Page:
Warsaw: More than 100 people have been arrested after violence flared at a march of Russian fans in the Polish capital Warsaw, police said.

The violence broke out during a march of 5,500 Russian fans through the city ahead of Tuesday night's Euro 2012 match between the two nations at Warsaw's National Stadium.

Police fired warning shots into the air after coming under attack from Polish fans, some of whom had intercepted the Russian column.

"It's more than 100 hooligans," said police spokeswoman Agnieszka Hamelusz, when asked how many people had been arrested.

She said that those held include Russians and Poles. It was not clear how many were Russians and how many were Polish, she said.

Ten people were injured, including seven Poles, two Russians and a German, a statement on the Warsaw police website said.

Some of those arrested were held after an incident near the fanzone in the city centre, where thousands gather to watch matches on a big screen.

The police spokeswoman refused to comment when asked whether the disorder at the fanzone was connected to the march, how many people had been arrested, and whether the incident had finished.

Warning shots were fired during the march when Polish fans hurled bottles, stones and flares at police, who also deployed a water cannon.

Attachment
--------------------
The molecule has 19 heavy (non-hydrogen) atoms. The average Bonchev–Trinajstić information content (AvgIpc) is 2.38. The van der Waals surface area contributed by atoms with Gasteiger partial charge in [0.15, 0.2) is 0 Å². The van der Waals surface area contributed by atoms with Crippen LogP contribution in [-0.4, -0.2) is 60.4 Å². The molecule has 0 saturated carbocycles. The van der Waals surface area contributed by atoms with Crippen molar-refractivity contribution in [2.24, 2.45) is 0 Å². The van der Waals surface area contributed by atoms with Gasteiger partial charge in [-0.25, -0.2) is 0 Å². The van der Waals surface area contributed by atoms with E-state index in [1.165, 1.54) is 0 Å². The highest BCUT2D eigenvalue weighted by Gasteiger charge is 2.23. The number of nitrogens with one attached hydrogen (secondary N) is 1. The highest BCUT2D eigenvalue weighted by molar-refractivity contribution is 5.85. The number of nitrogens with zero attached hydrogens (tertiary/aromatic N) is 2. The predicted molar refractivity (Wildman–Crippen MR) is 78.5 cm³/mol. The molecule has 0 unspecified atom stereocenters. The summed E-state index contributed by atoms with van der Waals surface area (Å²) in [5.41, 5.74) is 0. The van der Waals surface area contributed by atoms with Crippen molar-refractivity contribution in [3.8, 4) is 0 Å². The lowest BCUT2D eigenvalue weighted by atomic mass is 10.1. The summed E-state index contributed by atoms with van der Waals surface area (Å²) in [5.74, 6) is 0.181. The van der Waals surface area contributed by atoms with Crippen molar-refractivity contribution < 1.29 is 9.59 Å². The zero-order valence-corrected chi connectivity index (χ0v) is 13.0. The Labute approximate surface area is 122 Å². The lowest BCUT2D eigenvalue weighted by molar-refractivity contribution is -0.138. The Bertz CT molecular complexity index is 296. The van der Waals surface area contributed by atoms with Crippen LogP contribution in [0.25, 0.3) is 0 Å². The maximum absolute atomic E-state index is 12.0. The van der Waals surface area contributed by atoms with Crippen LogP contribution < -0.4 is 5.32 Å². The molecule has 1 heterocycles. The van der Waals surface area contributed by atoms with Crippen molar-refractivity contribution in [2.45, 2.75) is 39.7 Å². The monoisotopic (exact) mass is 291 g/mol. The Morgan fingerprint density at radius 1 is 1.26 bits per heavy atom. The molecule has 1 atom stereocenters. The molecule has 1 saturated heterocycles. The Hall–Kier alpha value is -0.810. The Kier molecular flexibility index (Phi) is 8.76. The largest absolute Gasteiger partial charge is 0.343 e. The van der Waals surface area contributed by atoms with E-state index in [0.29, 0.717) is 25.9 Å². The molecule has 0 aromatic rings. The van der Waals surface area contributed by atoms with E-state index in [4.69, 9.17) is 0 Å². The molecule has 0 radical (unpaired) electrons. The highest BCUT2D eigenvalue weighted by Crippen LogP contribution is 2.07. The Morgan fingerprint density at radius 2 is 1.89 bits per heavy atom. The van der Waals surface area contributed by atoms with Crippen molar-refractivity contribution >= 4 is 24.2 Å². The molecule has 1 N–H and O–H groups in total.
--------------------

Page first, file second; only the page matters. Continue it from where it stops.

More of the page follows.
At least one Polish fan was arrested after infiltrating the Russian parade and shouting inflammatory slogans.

Alexander Shprygin, head of the All-Russian Fans' Union, was with the Russian fans and said that Polish fans had thrown pyrotechnics at the Russians.

Nikolai Komarov, a spokesman for the Russian Football Union, refused to comment, saying he was with the Russian team in their hotel in the city centre.

The Russians were marching to celebrate Russia Day, a national holiday which commemorates the end of the Soviet Union.

On Friday, some Russian fans assaulted Polish stewards after Russia's 4-1 win over the Czech Republic in Wroclaw.

There was widespread anger in the Polish media after that match because some Russians displayed Soviet flags, seen by many in Poland as a symbol of foreign occupation.


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